By Michael J. Court, DC, Chippewa Valley Wellness
Just like Atlas from Greek mythology holds up the world, the Atlas bone (or Atlas/Axis at the C1/C2 junction) holds up and supports the head. Chiropractors in the early 1900’s believed that correction of this upper cervical area influenced the function of the entire spine. They believed that no adjustments to any segments below the C1/C2 area were necessary for healing to take place.
Upper cervical (UC) chiropractic techniques focus on correction of the spine via the first or top bone in the spine. UC chiropractic became best known through the work of BJ Palmer, the Son of DD Palmer, the founder of chiropractic in the late 1800’s. BJ developed and refined the correction of spinal subluxations throughout his lifetime. He even dubbed it as “HIO” for hole-in-one. He was a very dynamic individual and UC adjustments were his life’s work, believing this to be the only area of correction needed.
After BJ’s death in the 1960’s, many other chiropractors began modifying the UC technique. They sometimes put their own names to the technique when improvements could be found to deliver the “best” UC correction. Some of the names include: Grostic, Kale, NUCCA, Orthospinology, Atlas Orthogonal and Blair.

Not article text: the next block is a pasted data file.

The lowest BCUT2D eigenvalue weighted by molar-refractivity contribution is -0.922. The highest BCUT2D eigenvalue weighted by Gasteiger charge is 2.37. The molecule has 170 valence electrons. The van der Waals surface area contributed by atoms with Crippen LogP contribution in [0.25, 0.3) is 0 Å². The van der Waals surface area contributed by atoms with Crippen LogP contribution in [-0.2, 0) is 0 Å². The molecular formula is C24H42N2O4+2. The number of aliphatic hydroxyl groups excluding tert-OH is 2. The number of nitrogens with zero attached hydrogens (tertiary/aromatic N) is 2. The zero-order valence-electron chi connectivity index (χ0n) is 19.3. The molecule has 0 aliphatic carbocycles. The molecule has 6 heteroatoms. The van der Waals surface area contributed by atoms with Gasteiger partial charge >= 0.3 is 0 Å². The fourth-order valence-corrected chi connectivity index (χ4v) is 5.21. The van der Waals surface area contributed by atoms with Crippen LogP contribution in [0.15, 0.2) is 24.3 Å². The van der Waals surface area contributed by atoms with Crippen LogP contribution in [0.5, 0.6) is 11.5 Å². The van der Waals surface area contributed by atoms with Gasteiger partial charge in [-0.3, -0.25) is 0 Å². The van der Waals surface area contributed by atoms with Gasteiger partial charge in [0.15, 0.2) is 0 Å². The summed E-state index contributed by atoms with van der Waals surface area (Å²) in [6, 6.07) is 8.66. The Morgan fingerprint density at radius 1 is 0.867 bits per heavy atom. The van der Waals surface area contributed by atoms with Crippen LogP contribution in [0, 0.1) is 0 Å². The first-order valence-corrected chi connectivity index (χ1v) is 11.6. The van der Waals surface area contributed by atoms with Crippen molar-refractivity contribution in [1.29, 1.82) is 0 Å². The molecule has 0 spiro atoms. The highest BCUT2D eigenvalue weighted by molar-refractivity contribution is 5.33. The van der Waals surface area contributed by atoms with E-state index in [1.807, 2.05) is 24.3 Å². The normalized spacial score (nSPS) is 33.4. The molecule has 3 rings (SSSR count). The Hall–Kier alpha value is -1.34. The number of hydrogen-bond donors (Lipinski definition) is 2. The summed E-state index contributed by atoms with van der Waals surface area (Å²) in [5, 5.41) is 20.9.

All UC chiropractic techniques have one thing in common: to correct the upper cervical subluxation via gentile adjustments for the restoration of structural and functional integrity of the spine and nervous system. Many of the UC techniques utilize x-ray analysis along with postural leg checks to evaluate the alignment of the C1/C2 area.
Sadly, many schools of chiropractic no longer teach the UC technique. Most doctors need to attend post-graduate training courses to master the C1/C2 adjustment correctly in order to yield the best results. I have been trained in several UC techniques including Atlas Orthogonal, Blair, Palmer UC and NUCCA, and have been using them for over 29 years. I believe that application of each of these areas of study have helped me become a proficient practitioner in correcting the UC region.
I have witnessed many patients with difficult conditions who experience results from UC adjustments when other therapies have failed. One study published in WebMD1demonstrated the correction of high blood pressure from an UC correction. I have seen people with lumbar disc protrusion and sciatica experience relief. UC chiropractic can also be very effective in handling the correction of acute and chronic injuries that occur after a motor vehicle accident or sports injury. Best of all, UC chiropractic is very gentle and safe.
If you suffer from acute or chronic musculoskeletal type problems, then maybe UC chiropractic is right for you. There may be hope and help for you or someone you know. For more information, call 715-514-1168.